Aerial assault?
Erik Ainge

Posted Oct 6, 2006


Tennessee leads the Southeastern Conference in passing offense (296.2 yards per game) and passing efficiency (185.0 rating). Georgia is looking to replace three All-SEC defensive backs now playing in the NFL.

Since the strongest aspect of the Vol offense will match up against the shakiest area of the Bulldog defense, UT might put the ball in the air early and often Saturday night in Athens.

Remember: Even with the afore-mentioned All-SEC defensive backs still around, Tennessee's Rick Clausen burned Georgia for a career-high 310 passing yards in 2005.

UT offensive coordinator David Cutcliffe isn’t going to announce plans to launch an all-out assault on Georgia's secondary, even if that's what he has in mind. The fact is, he won’t even concede that Georgia’s defensive backfield is suspect, despite the loss of standout corners Tim Jennings and DeMario Minter, along with All-America safety Greg Blue, from 2005. He suggests that last year’s Bulldog backups are filling the voids nicely in 2006.

“They played a lot of those guys last year,” he says. “Paul Oliver already had played a lot, and they had other guys playing in nickel situations. They’re really not playing with anybody who hadn’t played a lot.”

Although Georgia’s defensive backs are less experienced than a year ago, Cutcliffe says they are as athletic as ever.

“They have the ability to run, they have great feet and they’re excellent tacklers,” he notes. “Everybody knows Greg Blue and the impact he had in a game but I haven’t seen any letup. Tra Battle and Kelin Johnson are both active safeties, and they’re really well coached.”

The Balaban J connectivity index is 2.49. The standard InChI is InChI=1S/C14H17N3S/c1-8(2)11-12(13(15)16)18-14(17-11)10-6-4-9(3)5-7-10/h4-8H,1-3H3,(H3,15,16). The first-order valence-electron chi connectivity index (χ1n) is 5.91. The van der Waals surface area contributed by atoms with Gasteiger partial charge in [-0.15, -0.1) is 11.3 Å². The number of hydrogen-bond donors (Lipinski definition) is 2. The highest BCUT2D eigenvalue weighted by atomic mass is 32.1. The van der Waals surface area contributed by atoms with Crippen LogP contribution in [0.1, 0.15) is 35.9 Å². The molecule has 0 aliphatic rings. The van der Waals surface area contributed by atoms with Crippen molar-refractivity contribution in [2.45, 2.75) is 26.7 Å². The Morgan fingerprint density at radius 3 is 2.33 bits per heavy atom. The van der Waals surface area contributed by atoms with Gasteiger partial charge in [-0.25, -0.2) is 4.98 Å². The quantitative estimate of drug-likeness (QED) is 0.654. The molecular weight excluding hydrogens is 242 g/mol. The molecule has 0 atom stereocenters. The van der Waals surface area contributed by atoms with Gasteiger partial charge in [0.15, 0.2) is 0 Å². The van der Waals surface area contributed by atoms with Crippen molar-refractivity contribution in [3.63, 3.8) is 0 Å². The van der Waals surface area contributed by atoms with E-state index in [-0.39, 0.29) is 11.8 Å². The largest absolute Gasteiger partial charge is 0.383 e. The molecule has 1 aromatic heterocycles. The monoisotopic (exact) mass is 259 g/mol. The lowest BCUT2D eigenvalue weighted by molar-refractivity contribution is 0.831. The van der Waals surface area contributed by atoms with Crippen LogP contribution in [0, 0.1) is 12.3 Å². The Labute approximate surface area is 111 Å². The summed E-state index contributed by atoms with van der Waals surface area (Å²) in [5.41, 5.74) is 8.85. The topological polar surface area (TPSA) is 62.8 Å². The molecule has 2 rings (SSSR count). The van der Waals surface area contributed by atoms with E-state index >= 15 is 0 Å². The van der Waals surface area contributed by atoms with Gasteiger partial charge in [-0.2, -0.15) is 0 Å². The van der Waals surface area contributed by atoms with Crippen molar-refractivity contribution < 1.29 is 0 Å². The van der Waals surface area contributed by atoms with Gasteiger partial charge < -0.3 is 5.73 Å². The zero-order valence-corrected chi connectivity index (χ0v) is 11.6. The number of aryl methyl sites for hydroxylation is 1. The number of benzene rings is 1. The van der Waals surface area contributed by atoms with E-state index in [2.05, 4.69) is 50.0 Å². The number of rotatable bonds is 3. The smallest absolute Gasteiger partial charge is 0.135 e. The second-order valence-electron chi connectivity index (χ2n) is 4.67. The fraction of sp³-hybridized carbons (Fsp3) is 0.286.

Blue’s physical style gave Tennessee all kinds of trouble last year in the ground game. He was a liability against the pass but Georgia managed to protect him most of the time.

“Greg Blue was a linebacker-sized player. His impact was obvious in the run game,” Cutcliffe recalls. “I’m sure they did a good job keeping him out of man-to-man situations. With these (2006) guys, they’re a little more interchangeable and they can play man-to-man defense.”

Georgia has allowed just 34 points in its first five games to rank No. 1 nationally. Even with a suspect secondary, that number catches your eye.

“They may well be the best defense in the country,” Cutcliffe notes. “They have no weaknesses. They’re tremendous upfront, excellent against the run. They have an experienced, fast linebacking corps.

“They’re outstanding pass rushers. Quintin Moses may be the best pass rusher in America. They have a lot of speed on defense, and they use that speed to their advantage.”

Tennessee has faced just one quality defense in its first five games, and that was in Game 3 vs. Florida. Like the Bulldogs, the Gators have some holes in their secondary but are very strong against the run. They limited the Vols to minus-11 rushing yards.

Cutcliffe says Georgia’s defense is “very similar” to Florida’s adding: “It’s a challenge. We’re going to have to help ourselves every way we can to run the football. Our inability to do that against Florida made it very difficult to play offense.”


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